These harrowing statistics are a result of the state’s takeover of Detroit’s schools. Michigan’s Constitution requires “a system of free public elementary and secondary schools,” an obligation it has historically fulfilled by appointing local school boards and granting them the authority to run school systems. But in 2001, a few intractable financial issues in the system emerged, and the state took direct control of Detroit public schools, intending to solve the problems that the elected Board of Education and superintendent could not.
But this decision only worsened conditions, as evidenced by Detroit’s current student enrollment. It has fallen from nearly 170,000 students in 2000, prior to the state’s takeover, to a mere 45,000—a decline of 72 percent. This is largely due to the fact that under state-appointed officials, there was gross mismanagement of academic and financial matters. Rather than solving the structural financial problems they were meant to solve, state officials resorted to ineffective, short-term solutions, leaving the district with $299 million in long-term debt by 2014. In so doing, these emergency managers paid little attention to what was happening in the classroom. Neglected students were thus forced to learn from outdated materials that, as current Superintendent Nikolai Vitti put it, were “an injustice to the children of Detroit.”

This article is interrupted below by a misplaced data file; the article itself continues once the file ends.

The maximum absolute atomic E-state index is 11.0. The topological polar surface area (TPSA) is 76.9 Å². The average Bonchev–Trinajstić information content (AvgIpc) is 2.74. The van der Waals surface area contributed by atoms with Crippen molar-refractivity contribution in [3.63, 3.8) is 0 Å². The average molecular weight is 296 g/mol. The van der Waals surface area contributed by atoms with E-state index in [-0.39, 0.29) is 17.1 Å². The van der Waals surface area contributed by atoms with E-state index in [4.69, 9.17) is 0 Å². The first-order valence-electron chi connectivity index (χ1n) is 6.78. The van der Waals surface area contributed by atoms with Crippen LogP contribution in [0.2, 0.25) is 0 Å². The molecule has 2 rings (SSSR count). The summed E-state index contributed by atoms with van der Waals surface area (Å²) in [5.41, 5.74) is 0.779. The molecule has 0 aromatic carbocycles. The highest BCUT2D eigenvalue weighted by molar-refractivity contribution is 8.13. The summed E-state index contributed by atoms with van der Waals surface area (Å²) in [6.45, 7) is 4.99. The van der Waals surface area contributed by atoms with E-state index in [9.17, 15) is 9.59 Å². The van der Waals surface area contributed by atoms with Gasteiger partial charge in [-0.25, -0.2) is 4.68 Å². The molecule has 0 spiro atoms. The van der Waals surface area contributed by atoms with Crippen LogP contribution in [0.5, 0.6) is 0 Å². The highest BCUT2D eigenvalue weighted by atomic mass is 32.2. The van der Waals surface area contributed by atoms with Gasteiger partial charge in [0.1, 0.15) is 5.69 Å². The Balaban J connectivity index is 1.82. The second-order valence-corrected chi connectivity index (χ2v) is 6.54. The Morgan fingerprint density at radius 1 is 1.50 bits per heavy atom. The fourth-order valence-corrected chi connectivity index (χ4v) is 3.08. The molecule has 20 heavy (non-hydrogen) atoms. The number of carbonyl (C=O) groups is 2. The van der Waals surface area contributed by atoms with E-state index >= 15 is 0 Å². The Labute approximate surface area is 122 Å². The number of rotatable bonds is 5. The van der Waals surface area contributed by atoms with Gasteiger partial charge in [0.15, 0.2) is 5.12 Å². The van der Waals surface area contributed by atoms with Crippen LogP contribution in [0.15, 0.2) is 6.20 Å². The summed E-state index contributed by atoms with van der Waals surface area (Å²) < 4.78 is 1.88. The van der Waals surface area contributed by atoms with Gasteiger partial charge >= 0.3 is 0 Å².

State legislators finally agreed in 2016 to send $617 million to the school district as part of a deal that relieved the district of some of its debt and ended nearly 15 years of control. A school board election was held within months, and Vitti was hired. Despite the resistance and uncertainty he has faced from teachers in the district, Vitti contends that “a reform plan is on track and the district is returning to "normalcy" after a decade of emergency management.”